“This paper argues that the criminalization of drugs, via the criteria the FDA [Food and Drug Administration] uses to put drugs into different schedules, is illegitimate on scientific and philosophical grounds”. 

Additionally, Hutt has “represented the national trade associations for the food, prescription drug, nonprescription drug, dietary supplement, and cosmetic industries”. 

It has been said of Hutt by Theodore Ruger a former student ‘95 and professor at the University of Pennsylvania Law School:

“With his many jobs—as teacher, scholar, private practitioner, and government lawyer—Hutt can be compared to a marathon juggler, Ruger joked—a person who juggles while running 26.2 miles”.

Hutt has a history of pro bono, humanitarianism, and is a trailblazer for change. In the 1960s he litigated pro bono cases on behalf of homeless alcoholics and drug addicts. He co-argued the only alcoholism case ever heard by the United States Supreme Court, Powell v Texas

After the Supreme Court case Hutt  then “drafted the legislation that created the National Institute of Alcohol Abuse and Alcoholism and the National Institute of Drug Abuse. Based on this work, two-thirds of the States have repealed their statutes that had made public intoxication a criminal offense”.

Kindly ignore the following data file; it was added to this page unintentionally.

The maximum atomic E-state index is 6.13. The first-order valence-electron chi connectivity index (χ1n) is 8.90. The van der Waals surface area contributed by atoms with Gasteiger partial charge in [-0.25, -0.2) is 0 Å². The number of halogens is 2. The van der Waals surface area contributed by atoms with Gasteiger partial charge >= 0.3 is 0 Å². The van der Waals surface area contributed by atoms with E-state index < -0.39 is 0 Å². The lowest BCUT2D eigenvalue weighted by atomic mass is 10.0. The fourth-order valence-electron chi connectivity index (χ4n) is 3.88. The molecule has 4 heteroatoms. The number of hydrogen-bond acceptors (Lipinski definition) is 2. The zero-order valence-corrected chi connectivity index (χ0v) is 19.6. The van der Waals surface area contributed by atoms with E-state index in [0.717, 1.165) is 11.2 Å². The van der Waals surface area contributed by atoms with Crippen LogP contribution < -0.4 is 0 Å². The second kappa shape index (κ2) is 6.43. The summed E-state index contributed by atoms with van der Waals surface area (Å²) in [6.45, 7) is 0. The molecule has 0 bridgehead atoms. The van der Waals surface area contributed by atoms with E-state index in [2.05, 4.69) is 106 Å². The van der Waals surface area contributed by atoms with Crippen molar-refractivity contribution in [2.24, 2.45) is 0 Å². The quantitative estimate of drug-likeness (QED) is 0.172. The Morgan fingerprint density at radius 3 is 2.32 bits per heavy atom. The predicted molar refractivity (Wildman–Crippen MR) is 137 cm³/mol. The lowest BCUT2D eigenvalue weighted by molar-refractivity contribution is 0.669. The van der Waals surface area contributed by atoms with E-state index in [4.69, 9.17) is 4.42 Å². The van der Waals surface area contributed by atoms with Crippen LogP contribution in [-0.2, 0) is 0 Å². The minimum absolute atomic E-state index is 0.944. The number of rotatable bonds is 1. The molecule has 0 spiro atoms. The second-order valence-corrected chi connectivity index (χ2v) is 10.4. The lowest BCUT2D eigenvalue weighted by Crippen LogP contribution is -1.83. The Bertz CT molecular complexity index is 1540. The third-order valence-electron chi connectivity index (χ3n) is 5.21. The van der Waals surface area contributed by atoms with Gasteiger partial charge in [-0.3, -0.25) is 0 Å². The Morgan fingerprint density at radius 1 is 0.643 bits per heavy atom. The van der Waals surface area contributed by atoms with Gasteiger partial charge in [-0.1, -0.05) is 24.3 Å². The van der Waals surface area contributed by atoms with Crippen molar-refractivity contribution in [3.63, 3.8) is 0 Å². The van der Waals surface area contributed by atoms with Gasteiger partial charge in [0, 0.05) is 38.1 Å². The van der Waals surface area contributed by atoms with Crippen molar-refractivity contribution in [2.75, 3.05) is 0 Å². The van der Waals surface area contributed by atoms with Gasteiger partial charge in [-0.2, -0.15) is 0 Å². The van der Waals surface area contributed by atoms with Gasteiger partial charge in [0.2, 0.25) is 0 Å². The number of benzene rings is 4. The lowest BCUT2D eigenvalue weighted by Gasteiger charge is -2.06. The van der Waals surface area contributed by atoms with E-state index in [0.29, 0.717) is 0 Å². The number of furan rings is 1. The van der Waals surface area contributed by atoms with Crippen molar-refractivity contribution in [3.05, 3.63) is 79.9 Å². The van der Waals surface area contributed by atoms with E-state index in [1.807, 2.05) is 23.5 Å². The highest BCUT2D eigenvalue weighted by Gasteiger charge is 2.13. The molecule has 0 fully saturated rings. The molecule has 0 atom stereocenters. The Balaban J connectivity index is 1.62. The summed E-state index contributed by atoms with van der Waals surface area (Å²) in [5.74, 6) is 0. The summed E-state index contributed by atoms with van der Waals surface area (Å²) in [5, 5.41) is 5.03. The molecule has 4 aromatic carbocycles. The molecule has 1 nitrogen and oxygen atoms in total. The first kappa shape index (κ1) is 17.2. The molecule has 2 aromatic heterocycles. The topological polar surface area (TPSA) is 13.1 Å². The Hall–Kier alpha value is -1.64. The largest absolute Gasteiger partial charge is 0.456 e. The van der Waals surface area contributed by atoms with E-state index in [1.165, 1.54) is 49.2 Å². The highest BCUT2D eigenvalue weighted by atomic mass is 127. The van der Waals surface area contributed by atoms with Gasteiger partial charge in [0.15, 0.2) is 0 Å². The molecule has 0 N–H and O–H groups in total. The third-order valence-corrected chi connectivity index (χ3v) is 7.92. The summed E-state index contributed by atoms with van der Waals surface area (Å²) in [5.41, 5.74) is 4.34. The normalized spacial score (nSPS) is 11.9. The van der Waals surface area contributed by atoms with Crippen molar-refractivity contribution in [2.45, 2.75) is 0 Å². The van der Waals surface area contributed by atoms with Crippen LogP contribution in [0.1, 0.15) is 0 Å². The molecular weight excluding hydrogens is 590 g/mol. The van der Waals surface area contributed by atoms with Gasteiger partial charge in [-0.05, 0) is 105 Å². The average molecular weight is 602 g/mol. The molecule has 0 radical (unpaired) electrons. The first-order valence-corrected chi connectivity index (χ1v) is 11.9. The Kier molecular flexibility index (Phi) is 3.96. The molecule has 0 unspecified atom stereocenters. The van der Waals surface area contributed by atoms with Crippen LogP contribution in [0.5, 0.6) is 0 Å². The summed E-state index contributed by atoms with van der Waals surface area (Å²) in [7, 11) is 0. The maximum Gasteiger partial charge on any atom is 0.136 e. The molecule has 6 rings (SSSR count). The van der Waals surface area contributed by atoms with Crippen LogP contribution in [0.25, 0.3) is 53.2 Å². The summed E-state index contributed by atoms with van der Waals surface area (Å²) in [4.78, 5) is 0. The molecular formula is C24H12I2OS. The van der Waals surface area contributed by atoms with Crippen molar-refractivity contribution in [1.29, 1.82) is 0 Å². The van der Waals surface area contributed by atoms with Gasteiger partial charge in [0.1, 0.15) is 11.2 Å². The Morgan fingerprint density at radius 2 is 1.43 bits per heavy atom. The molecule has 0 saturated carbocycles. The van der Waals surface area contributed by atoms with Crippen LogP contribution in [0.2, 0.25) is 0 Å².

MAPS is lucky to have Peter Barton Hutt, rightly named by The Washingtonian magazine one of Washington’s 50 best lawyers out of 40,000, behind the scenes moving MDMA and other psychedelic substances into their rightful place from the shadows of illegality to the “lightness of wellbeing”.

In a big congratulations to all the stakeholders – the world looks forward to changing perceptions and the law from “MDMA presently defined as having “no medical benefit” and, therefore, not currently accessible as a potential treatment for PTSD or other conditions except as administered in clinical trials” to a legal and approved prescription medication. 

Author: Sherri Margolin (Dark Matters)

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Dark Matters is a digital magazine covering the underbelly of what makes our world go round. From the crust of the earth to the cosmos of the universe, from Big Foot to Big Pharma, psychedelics to the supernatural, we’re diving deep into the black hole of all that is subversive—sex, drugs, and aliens.